Survival of the Fittest!

Batumi, Georgia to Tblisi, Georgia

31 July & 1 August 2014

Trabzon, Turkey to Tbilisi, Georgia

Trabzon, Turkey to Tbilisi, Georgia

The relatively short drive out from Trabzon to the Georgian Border was spectacular with the sun setting over the Black Sea to our left.  What was meant to be a quick stop for a swim at one of the pebbly beaches turned into an invitation for a hearty meal with a large Turkish Family with no fewer than 13 children (although the actual relationships are not 100% clear with no Turkish spoken by any of us and only German spoken by one of theirs and one of our own). They insisted we sit down and share their meal and enjoy the sunset! Such awesome hospitality and people are genuinely happy to share!

JP and Rich catching a swim at sunset in the Black Sea

JP and Rich catching a swim at sunset in the Black Sea

 

We were hosted by this awesome Turkish family to dinner on the Black Sea Beach close to the Georgia border

We were hosted by this awesome Turkish family to dinner on the Black Sea Beach close to the Georgia border

A big thanks goes out to Frasier from Team Brainbox (web url here) who posted instructions on how to efficiently manage the border crossing, we made it through the chaos fairly quickly. By chance more teams were around such as our crazy Romanian/Moldovan friends and a Danish team called Lotte Tarp. The Georgians were fascinated by the Rally cars and insisted on having their picture taken with the cars!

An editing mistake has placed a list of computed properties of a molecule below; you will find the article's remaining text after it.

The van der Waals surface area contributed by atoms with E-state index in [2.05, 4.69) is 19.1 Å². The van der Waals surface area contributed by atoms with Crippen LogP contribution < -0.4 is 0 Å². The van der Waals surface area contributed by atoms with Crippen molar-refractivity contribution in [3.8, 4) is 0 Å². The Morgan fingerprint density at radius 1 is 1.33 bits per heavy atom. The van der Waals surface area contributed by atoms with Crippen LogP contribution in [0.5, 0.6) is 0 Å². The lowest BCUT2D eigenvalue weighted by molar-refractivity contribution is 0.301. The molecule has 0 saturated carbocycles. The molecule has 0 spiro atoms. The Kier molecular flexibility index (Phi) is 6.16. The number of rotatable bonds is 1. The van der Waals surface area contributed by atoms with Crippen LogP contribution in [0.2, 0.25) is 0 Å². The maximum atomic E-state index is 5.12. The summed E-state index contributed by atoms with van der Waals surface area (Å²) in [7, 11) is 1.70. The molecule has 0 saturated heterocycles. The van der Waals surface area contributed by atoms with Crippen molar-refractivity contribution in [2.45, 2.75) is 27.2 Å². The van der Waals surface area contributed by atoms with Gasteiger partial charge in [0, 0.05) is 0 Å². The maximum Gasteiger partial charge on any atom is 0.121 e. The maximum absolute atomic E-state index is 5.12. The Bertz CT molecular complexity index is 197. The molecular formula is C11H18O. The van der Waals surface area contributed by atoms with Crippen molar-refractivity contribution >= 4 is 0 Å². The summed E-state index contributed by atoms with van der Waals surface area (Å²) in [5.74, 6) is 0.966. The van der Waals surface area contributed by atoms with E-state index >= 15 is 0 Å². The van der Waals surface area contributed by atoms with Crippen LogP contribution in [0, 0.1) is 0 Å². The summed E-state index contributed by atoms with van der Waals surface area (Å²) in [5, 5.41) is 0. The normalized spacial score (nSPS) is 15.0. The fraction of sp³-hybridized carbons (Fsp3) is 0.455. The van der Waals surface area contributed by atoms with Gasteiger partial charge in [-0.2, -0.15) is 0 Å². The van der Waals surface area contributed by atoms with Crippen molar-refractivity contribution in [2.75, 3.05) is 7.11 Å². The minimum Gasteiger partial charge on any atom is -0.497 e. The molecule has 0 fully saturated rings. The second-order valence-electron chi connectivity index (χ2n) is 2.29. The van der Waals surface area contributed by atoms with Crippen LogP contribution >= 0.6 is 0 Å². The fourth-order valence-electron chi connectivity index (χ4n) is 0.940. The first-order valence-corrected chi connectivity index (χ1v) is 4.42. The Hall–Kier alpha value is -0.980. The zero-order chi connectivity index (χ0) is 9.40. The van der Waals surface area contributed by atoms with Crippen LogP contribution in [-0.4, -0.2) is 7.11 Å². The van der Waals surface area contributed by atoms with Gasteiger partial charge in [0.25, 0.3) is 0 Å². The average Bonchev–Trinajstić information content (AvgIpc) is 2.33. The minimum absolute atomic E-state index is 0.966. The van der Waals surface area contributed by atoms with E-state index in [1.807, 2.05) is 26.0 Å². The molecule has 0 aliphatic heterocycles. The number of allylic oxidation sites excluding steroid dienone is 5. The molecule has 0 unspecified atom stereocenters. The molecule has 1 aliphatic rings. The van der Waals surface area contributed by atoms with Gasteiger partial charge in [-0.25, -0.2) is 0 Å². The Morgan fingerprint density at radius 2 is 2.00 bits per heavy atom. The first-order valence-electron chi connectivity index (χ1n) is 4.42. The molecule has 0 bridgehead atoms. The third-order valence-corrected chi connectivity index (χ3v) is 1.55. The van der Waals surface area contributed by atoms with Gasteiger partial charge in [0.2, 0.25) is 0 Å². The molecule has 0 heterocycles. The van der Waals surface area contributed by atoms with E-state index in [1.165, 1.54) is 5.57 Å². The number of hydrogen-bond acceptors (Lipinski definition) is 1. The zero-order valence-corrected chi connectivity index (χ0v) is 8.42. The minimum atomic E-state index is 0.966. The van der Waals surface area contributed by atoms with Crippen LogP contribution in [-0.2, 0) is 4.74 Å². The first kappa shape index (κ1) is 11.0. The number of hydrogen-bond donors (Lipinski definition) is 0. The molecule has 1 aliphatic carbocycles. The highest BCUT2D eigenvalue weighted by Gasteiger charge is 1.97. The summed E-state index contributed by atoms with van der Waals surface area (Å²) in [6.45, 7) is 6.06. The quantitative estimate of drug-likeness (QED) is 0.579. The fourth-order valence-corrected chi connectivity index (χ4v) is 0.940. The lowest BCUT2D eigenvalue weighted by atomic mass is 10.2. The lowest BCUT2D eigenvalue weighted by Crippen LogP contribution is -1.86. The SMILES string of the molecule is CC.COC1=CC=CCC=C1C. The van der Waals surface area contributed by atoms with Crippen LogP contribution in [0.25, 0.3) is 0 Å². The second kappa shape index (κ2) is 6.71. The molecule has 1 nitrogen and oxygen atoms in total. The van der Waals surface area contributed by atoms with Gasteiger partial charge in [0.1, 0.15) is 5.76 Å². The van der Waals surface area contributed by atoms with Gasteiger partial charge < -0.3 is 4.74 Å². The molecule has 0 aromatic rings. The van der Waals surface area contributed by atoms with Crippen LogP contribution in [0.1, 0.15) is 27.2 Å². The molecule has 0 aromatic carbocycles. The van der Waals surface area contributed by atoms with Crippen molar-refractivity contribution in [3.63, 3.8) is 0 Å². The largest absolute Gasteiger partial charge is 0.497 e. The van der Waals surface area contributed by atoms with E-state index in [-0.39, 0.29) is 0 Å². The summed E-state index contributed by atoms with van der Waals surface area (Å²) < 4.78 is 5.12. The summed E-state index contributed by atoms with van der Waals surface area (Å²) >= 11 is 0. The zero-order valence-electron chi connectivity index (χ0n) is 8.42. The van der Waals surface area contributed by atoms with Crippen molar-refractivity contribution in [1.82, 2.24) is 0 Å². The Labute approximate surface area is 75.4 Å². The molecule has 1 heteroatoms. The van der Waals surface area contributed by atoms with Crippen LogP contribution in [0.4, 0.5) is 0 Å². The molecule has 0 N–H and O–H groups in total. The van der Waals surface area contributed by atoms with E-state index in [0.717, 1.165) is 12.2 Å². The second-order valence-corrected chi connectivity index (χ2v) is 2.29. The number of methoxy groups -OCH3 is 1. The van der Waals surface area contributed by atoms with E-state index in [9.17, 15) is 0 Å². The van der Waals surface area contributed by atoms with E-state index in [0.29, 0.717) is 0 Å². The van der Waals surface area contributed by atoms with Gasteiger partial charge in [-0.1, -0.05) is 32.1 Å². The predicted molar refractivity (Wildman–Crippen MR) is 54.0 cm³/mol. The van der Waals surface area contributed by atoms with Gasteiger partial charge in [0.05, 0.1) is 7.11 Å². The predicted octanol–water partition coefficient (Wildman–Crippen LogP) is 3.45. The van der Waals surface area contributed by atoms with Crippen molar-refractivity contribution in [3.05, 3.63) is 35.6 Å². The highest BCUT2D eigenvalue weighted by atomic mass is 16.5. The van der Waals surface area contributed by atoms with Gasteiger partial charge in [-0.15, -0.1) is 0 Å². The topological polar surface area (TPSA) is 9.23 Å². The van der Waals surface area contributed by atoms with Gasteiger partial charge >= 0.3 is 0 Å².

Georgians at the Turkey Georgia border insisted on having their photo taken with the Rally Cars

Georgians at the Turkey Georgia border insisted on having their photo taken with the Rally Cars

With all teams convoying to a camping place near Batumi, we are surprised how modern the city and country is. There are great new buildings and tons of people celebrating in the streets – the campsite was about 35 km out of Batumi along the Black Sea coast and appeared to be a 35 km party strip.

Something tells us they get a lot of wind from a particular direction here?

Something tells us they get a lot of wind from a particular direction here?

Arriving at the camping place, we used the partying crowd as an example and started another unofficial Mongol Rally party – which continued the next morning with exchanging costumes, hats and more singing. Everyone would have loved to stay, but we have still had quite a few kilometers to go. So with all teams good to go, a quick last swim in the Black sea and we were off to Tblisi.

Our campsite in Georgia

Our campsite in Georgia

The Romanians. Enough said!

The Romanians. Enough said!

The official helmet handing over ceremony

The official helmet handing over ceremony

The Danes now had the responsibility of transporting one of the pith helmets all the way to Ulan Bataar

The Danes now had the responsibility of transporting one of the pith helmets all the way to Ulan Bataar

Catching up on no sleep for two days, under the watchful eye of the South Afristan leopard